World's Electronic Waste

World's Electronic Waste


Millions of tonnes of the world's electronic waste end up in Africa where it is dumped in landfills.


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Millions of mobile phones, laptops, tablets, toys, digital cameras, and other electronic devices bought this Christmas are destined to create a flood of dangerous "e-waste" that is being dumped illegally in developing countries, the UN has warned.

The global volume of electronic waste is expected to grow by 33 percent in the next four years, when it will weigh the equivalent of eight of the great Egyptian pyramids, according to the United Nations StEP initiative, which was set up to tackle the world's growing e-waste crisis. Last year nearly 50 million tonnes of e-waste were generated worldwide — or about seven kilograms for every person on the planet. These are electronic goods made up of hundreds of different materials and containing toxic substances such as lead, mercury, cadmium, arsenic, and flame retardants. An old-style CRT computer screen can contain up to three kilograms of lead, for example.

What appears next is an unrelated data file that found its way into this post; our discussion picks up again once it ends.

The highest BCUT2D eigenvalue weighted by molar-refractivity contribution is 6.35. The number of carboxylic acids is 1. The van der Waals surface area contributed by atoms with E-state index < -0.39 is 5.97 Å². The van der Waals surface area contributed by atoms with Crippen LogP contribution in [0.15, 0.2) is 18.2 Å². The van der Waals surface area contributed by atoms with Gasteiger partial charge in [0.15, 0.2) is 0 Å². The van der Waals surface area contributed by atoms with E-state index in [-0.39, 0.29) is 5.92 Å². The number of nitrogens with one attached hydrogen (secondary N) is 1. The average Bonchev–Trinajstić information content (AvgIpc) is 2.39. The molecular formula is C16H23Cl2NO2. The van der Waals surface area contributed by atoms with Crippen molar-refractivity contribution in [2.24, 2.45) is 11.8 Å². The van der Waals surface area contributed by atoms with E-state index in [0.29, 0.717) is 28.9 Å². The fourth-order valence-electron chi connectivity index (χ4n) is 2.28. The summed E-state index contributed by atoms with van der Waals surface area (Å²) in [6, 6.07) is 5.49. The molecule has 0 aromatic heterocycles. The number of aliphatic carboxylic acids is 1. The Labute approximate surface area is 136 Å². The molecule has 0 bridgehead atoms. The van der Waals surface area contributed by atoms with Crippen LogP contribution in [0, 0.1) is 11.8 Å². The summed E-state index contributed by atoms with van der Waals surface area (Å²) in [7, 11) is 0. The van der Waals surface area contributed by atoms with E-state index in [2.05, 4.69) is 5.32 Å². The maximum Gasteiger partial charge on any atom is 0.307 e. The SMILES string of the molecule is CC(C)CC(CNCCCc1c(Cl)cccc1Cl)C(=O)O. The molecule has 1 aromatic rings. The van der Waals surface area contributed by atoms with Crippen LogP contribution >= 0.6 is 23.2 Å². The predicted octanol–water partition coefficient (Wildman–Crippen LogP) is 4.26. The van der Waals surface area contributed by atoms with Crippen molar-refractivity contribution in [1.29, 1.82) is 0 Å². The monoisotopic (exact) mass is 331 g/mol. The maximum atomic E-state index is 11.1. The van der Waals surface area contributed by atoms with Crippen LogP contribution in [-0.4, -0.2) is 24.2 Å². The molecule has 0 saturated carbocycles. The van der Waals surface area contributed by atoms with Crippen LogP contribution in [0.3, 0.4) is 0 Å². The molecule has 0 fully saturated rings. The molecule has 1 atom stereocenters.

Once in a landfill, these toxic materials seep out into the environment, contaminating land, water, and the air. Besides, devices are often dismantled in primitive conditions. Those who work at these sites suffer frequent bouts of illness.

An indication of the level of e-waste being shipped to the developing world was revealed by Interpol last week. It said almost one in three containers leaving the EU that was checked by its agents contained illegal e-waste. Criminal investigations were launched against 40 companies. "Christmas will see a surge in sales and waste around the world," says Ruediger Kuehr, Executive Secretary of StEP. "The explosion is happening because there's so much technical innovation. TVs, mobile phones, and computers are all being replaced more and more quickly. The lifetime of products is also shortening."


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